Trackside Tuesday: The Winning Personality of Jack Miller

Chatting with a couple of NASCAR fans recently, I was reminded that any competition is boring if you don’t care who wins. But if you do care, then even cars driving around in circles can be very compelling entertainment. Those NASCAR fans really cared about how their favorite drivers finished, and not only how they finished in the latest race, but what and how those drivers were doing off the track as well. Those fans had been captured by the personalities of those drivers. One of the things NASCAR does well is sell personalities. All major sports-related businesses do this to some extent, but some organizations do it better than others.

BMW Continues Changes in WSBK Team Structure

12/18/2010 @ 7:26 pm, by Victoria Reid11 COMMENTS

BMW Continues Changes in WSBK Team Structure davide tardozzi

After rumored and real strife at the end of the WSBK season, BMW Motorrad continues to rearrange their team structure. The team, according to a recent press release, has continued on with the restructuring. BMW Motorrad Motorsport announced Thursday that Rainer Bäumel is the new Head of Race Operations, after being the Technical Director, with Stephan Fischer Head of Development, and Josef Hofmann the Managing Director of the factory.  After leaving Ducati at the end of the 2009 season and signing on as team manager for BMW for the 2010 season and producing something a turnaround for the team, Davide Tardozzi either left or was forced out due to “different ideas regarding the structure of the team,” leaving Bernhard Gobmeier to named as BMW Motorrad Motorsport Director in October.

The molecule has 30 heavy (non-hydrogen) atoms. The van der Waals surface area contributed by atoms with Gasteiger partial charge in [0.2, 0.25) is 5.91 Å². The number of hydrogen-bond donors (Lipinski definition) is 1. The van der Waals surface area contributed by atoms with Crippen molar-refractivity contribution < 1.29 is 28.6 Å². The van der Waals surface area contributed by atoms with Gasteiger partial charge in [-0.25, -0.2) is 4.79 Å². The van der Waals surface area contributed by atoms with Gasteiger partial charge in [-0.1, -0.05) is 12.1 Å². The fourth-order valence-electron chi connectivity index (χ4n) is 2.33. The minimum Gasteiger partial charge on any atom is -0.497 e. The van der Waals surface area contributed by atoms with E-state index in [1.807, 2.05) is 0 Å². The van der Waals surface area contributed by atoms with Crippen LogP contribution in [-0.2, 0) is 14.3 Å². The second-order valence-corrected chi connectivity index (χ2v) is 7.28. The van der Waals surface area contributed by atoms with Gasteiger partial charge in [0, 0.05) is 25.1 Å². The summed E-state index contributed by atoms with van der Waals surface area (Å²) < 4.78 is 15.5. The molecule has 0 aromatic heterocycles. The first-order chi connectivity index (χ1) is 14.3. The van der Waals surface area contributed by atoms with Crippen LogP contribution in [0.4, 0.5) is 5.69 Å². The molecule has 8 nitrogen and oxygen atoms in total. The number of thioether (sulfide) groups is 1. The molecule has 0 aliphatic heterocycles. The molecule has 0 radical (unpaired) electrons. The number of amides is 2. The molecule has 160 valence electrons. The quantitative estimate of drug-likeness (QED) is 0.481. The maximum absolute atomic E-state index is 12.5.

According to Gobmeier, Thursday’s announcement might just be the end of the restructuring, “In filling these three key positions we are concluding the restructuring of the team management.” He also noted that this “new formation is leaner and the division of labour more clearly delineated,” which is either a statement of the obvious or a bit of a slap to Tardozzi’s management style, since “All three report directly to…Gobmeier.”

Bäumel’s position looks to be Team Manager with a fancier title, at least according to Gobmeier’s explanation that he “will now control trackside operations and take responsibility for the deployment of the race team.” This announcement also suggests that the team had made good on the rumors circulating at the end of the 2010 season that a clear-out of non-German staff was occurring and that things would soon be settled, at least in the management of the team, with a far heavier German influence.